Acupuncture can be used on individuals of all ages and is suitable for treating a wide range of physical, mental and spiritual conditions. Some of the ailments that can be treated using acupuncture include insomnia, arthritis, asthma, and migraines. Some individuals use it as a preventative measure to keep them well and strengthen their constitution. It can also be used during pregnancy but some of the points must be avoided. In China acupuncture is used alongside sedatives to anaesthetise patients before surgery.

What happens during an Acupuncture Session?

The first consultation with an acupuncturist takes about 60 to 90 minutes. A traditional Chinese acupuncturist will ask detailed questions about the condition you have come to have treated. They will also ask about your general health, health problems, medications, diet, lifestyle, emotional state, sleeping patterns and your medical and family history. A traditional Chinese acupuncturist will also carry out a few standard tests which include feeling pulses and looking at your tongue to assess the state of your Qi. The pulses are checked on both your wrists for quality, strength and rhythm. The tongue is examined to assess its colour, size and coating. Some traditional Chinese medical acupuncturists also press various acupuncture points to assess which ones are tender or painful. Gathering all this information together, the acupuncturist will determine the imbalances you have and the best course of treatment. A Western acupuncturist will spend some time taking a medical history and will also press points to assess which are tender and require attention.

Once the practitioner has made a diagnosis, you may be asked to undress and lie on a couch for the treatment. There are about 500 acupuncture points altogether, from which the acupuncturist will probably choose between two and 20 points to needle in anyone treatment. Needles are usually inserted in both sides of the body, to a depth of about 1 to 2 cm, but they can go as deep as 12 cm, depending on which part of the body the acupuncturist is treating and how fat and muscular you are. Once a needle has been inserted it is usually left in place for about 15 to 20 minutes. During this time it should not hurt but some people feel tingling or a dull heat around the needle.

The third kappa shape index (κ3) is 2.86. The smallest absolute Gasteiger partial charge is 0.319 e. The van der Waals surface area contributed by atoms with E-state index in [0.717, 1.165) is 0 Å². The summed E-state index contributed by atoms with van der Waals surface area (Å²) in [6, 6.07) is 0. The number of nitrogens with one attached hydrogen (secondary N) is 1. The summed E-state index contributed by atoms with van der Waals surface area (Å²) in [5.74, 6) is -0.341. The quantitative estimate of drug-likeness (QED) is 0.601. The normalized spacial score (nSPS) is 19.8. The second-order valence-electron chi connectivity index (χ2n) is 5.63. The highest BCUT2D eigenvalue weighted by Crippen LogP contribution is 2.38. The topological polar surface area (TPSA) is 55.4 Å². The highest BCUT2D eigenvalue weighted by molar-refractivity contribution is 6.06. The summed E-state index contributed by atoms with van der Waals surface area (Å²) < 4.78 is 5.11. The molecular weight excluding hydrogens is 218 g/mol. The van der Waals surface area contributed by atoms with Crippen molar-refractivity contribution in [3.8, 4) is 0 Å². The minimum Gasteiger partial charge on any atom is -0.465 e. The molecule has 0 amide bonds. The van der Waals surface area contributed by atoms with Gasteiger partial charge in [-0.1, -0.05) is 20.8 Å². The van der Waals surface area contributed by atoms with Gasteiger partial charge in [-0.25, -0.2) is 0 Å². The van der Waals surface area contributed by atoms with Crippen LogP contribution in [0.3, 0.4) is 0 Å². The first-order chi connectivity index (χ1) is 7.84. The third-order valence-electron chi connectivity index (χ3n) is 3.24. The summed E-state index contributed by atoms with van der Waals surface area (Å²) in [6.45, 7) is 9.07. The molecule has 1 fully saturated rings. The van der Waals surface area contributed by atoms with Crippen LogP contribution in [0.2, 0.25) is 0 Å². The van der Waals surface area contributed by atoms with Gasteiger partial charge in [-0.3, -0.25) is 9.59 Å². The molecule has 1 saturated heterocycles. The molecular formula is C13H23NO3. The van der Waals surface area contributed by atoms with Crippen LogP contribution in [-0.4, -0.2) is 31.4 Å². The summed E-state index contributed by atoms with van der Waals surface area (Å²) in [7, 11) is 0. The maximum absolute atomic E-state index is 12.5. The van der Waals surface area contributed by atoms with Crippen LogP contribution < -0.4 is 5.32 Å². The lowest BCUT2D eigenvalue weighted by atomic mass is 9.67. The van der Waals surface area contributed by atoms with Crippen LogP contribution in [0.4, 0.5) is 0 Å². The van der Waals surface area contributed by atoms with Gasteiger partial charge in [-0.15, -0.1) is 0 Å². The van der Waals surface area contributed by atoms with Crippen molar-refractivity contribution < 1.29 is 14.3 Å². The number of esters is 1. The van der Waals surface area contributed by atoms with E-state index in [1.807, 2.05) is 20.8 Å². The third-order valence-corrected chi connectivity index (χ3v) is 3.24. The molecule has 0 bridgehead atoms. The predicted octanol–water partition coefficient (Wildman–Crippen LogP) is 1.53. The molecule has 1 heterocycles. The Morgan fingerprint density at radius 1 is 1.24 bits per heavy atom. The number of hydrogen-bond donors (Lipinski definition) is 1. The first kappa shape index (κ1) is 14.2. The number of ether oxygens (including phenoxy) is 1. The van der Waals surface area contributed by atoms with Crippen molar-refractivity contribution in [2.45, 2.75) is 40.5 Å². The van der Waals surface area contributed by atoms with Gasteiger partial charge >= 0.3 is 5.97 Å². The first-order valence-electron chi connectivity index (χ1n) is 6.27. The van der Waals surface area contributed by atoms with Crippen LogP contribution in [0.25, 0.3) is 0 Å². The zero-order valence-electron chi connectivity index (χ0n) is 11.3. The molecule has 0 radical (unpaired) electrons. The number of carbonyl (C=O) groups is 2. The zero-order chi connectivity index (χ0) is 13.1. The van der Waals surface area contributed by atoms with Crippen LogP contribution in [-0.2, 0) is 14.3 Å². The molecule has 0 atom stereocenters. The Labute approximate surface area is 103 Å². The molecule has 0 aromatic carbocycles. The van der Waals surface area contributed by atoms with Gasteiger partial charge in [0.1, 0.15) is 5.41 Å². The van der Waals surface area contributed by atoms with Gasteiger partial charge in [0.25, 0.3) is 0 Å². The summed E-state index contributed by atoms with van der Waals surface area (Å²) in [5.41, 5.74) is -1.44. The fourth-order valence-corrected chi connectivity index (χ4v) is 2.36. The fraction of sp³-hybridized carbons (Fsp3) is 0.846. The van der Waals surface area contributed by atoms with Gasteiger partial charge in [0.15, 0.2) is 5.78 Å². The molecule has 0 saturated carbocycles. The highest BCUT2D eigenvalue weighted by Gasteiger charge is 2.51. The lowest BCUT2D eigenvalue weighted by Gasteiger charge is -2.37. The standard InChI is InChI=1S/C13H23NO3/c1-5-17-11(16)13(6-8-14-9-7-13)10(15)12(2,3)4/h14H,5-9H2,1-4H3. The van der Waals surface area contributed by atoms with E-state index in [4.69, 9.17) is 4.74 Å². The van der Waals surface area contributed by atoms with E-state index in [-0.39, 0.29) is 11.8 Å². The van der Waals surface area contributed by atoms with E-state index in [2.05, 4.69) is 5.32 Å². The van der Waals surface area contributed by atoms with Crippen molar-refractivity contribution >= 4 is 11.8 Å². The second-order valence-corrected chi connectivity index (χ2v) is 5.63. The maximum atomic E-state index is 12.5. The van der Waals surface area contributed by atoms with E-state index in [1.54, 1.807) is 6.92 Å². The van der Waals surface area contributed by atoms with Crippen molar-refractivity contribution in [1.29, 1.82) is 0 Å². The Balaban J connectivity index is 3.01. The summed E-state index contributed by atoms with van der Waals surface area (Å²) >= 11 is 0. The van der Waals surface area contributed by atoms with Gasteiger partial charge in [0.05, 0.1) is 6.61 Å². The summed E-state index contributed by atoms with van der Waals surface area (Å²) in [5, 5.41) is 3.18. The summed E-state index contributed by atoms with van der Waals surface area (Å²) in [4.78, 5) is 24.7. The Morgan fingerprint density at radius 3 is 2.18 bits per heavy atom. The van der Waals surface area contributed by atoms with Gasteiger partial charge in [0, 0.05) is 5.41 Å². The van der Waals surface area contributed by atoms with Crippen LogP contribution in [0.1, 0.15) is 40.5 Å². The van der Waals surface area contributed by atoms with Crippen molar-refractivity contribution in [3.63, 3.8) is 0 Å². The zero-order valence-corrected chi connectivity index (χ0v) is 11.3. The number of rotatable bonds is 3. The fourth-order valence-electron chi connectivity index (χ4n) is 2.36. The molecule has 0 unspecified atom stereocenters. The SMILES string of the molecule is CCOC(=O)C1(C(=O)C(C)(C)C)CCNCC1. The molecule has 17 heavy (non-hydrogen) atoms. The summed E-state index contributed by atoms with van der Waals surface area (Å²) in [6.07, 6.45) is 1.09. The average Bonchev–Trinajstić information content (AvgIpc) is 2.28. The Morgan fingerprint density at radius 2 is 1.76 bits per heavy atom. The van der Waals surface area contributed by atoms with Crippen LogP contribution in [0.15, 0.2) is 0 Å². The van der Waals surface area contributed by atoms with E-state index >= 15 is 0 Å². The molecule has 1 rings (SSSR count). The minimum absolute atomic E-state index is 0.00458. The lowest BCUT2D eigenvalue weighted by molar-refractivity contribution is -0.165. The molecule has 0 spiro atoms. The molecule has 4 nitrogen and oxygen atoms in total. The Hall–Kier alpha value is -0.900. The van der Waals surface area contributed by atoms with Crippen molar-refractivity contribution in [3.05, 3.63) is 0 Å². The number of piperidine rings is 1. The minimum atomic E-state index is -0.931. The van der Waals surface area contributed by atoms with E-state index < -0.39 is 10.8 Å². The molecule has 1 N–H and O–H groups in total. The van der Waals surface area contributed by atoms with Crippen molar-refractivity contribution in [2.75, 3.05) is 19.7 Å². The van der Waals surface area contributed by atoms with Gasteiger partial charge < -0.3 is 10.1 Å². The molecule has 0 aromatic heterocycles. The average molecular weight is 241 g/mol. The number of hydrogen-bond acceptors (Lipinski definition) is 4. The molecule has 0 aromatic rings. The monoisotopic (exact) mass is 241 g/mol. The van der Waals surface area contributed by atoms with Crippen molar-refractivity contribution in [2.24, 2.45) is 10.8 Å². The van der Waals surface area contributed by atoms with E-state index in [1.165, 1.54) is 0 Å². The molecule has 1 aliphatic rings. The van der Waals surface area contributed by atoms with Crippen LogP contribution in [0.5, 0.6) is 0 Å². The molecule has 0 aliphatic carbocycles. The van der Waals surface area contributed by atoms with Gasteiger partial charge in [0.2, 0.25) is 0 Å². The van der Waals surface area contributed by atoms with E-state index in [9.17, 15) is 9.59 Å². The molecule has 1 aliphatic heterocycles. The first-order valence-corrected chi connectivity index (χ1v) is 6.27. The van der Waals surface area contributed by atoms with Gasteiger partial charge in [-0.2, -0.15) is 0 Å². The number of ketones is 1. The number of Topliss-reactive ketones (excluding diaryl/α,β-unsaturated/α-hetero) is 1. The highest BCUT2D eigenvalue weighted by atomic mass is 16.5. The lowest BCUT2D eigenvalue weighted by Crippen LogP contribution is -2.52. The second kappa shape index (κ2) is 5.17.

The acupuncturist may also supplement needling by using herbs burnt on, or over the end of a needle. They may use a technique called cupping by placing cups (to create a vacuum) on the skin in strategic places. Sometimes the acupuncture needles are connected via wires and electrodes to a battery operated electrical device that vibrates and produces a tingling sensation, a technique known as electroacupuncture. Sometimes tiny press needles or seeds are fixed with a plaster over ear points and left in place for 1 to 2 weeks. A traditional Chinese acupuncturist may also give you dietary advice, exercise suggestions or Chinese herbs to supplement your treatment. At subsequent treatment sessions your acupuncturist will probably spend 10 to 15 minutes talking to you before inserting the needles with the whole session taking about 30 to 45 minutes.

It is not possible to say exactly how many acupuncture treatments someone will need, but a rule of thumb is that the longer you have had a problem the more treatments you will need. Most people with an acute problem need to have at least three treatments at weekly intervals. Those with chronic conditions may need to have weekly treatments for a total of six sessions, then fortnightly for a few sessions, then monthly and so on. Most people should notice some change after five or six treatments. Some people, particularly those with chronic conditions, consult their acupuncturist for repeat or preventative treatments.

Is Acupuncture safe?

Acupuncture is a relatively safe treatment in the hands of a competent practitioner. Although acupuncture is one of the most invasive of the complimentary therapies, serious adverse events such as infection, punctured lung or spinal cord injury are extremely rare. Such events are probably almost wholly due to an inadequately trained practitioner or bad practice. It is important to make sure you go to a properly trained and registered acupuncturist. Also, make sure that your acupuncturist uses disposable needles, which are used once and then destroyed, to eliminate the risk of cross infection.

There are few contraindications to acupuncture, but some points should probably be avoided in pregnancy and electroacupuncture can interfere with cardiac pacemakers. Acupuncture is inappropriate for people with uncontrolled severe bleeding disorders. Care should be taken to avoid certain points in patients using anticoagulant medication. Needles that are left in place for any length of time, such as the press needles, are unsuitable for people who have an increased risk of infection.